Princess Cruises leads industry’s wave of interest in Japan

The Diamond Princess in Kagoshima, Japan.
The Diamond Princess in Kagoshima, Japan.

Cruise offerings in and around Japan have been rising in recent years and are poised for growth in 2020, with several lines that had not previously sailed in Japan featuring circumnavigations.

A record 1.5 million Americans visited Japan in 2018, and cruises accounted for 3.3% of the total, or about 50,000 visitors, according to Princess Cruises, the leading carrier of foreign passengers to Japan.

Cruise calls at Japan's numerous ports have climbed fourfold, from 373 in 2013 to 2,013 in 2017, according to the Japan National Tourism Organization (JNTO). Calls dipped 5% last year, but with new entrants entering the market in 2020, numbers are expected to rise again by next year.

Much of the growth has been fueled by Princess, which started with a summer season in Japan in 2016 for its Diamond Princess. This year, the 2,706-passenger ship is deployed there for 10 months, from February to late November.

"Japan's been great, considering how tenuous it was when we started," said John Chernesky, senior vice president for North American sales and trade marketing at Princess.

Back in 2016, Princess had hoped to draw mostly Japanese passengers with the Diamond Princess, one of the few cruise ships built in Japan. But Princess was new to the market and didn't fully understand the distribution system, Chernesky said.

As a result, it ended up with more passengers in its first year from North America and elsewhere outside Japan.

Today, Princess has a better handle on the mix, Chernesky said. 

"I was there in May on a voyage that was half and half -- one half Japanese and the rest North Americans, Europeans and Australians," he said. "The voyage after us was almost entirely Japanese."

He added, "It's quite amazing. The Japanese don't travel as much as perhaps North Americans would on vacation, so when they do, they haven't seen their own country, so it's just a great way for them to experience it."

A successful strategy for Princess has been to organize and market cruises around Japan's seasonal festivals and to time them properly to the areas of the country that Japanese want to visit in each season.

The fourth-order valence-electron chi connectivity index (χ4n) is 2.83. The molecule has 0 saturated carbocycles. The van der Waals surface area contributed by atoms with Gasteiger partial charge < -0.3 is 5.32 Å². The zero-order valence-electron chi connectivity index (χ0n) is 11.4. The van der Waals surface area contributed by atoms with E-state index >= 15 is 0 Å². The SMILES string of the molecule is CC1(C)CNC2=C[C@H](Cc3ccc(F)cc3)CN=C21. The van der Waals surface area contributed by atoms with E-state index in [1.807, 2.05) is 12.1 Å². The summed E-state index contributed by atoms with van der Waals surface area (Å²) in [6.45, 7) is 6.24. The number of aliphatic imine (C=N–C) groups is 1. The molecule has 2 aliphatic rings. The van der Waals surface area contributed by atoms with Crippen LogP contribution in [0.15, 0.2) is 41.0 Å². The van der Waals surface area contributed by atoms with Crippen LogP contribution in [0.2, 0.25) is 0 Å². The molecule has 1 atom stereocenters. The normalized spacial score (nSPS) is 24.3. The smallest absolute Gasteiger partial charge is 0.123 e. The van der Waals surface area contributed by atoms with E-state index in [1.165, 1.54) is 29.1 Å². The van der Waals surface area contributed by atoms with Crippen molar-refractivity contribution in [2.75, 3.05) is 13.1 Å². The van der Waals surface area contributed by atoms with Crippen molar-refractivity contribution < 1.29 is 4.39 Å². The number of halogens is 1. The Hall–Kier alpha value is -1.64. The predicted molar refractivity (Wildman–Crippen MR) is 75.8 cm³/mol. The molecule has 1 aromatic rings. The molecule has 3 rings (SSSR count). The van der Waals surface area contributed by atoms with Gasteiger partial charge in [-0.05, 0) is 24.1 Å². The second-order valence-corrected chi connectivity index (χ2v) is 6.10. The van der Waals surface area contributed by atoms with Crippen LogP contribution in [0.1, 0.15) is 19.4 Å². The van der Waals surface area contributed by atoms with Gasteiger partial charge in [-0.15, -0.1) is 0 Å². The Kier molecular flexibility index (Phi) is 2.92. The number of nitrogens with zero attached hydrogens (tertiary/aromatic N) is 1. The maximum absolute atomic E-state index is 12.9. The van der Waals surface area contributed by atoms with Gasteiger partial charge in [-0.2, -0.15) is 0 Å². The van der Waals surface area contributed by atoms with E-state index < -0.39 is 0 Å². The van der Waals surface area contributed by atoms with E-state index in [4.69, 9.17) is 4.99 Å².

Source: Japan Ministry of Land, Infrastructure, Transport and Tourism

This year the Diamond Princess' itineraries in Japan include seven festivals and five spring flower voyages.

The May voyage in which Chernesky participated marked the inauguration of a partnership with the JNTO. It was organized to highlight some of Japan's lesser-known tourism areas, such as the Kansai, Chugoku, Shikoku and Kyushu regions. Onboard were 140 North American travel agents affiliated with Ensemble Travel Group. 

In all, Princess offers 63 departures on 44 itineraries of five to 28 days in Japan, including 10 ports with late-night calls.

Cunard, Crystal get in on the act

The growing success of Princess in Japan was not lost on Cunard Line, which shares marketing offices with Princess in North America. Steve Smotrys, vice president of sales for Cunard North America, said some of its best-booked cruises for next year are a series of Japan circumnavigations, roundtrip from Tokyo.

"We tinkered a little bit with it on our World Cruise, and the World Cruise segment in Japan has been doing extremely well," Smotrys said. "So we felt this was the right year to make a dedicated roundtrip around Japan."

Cunard is offering two nine-day cruises and a seven-day trip during Japan's Golden Week celebration in early May. Prices on the 2,092-passenger Queen Elizabeth start at $1,329 per person.

Also inaugurating a Japan cruise next year is the new 200-passenger Crystal Endeavor, whose 17-day circumnavigation is sold out at prices starting at $18,699.

"It's definitely one of, if not the most, popular itinerary in Crystal Endeavor's inaugural season," said Mark Spillane, director of sales and marketing for Crystal Yacht & Expedition Cruising.

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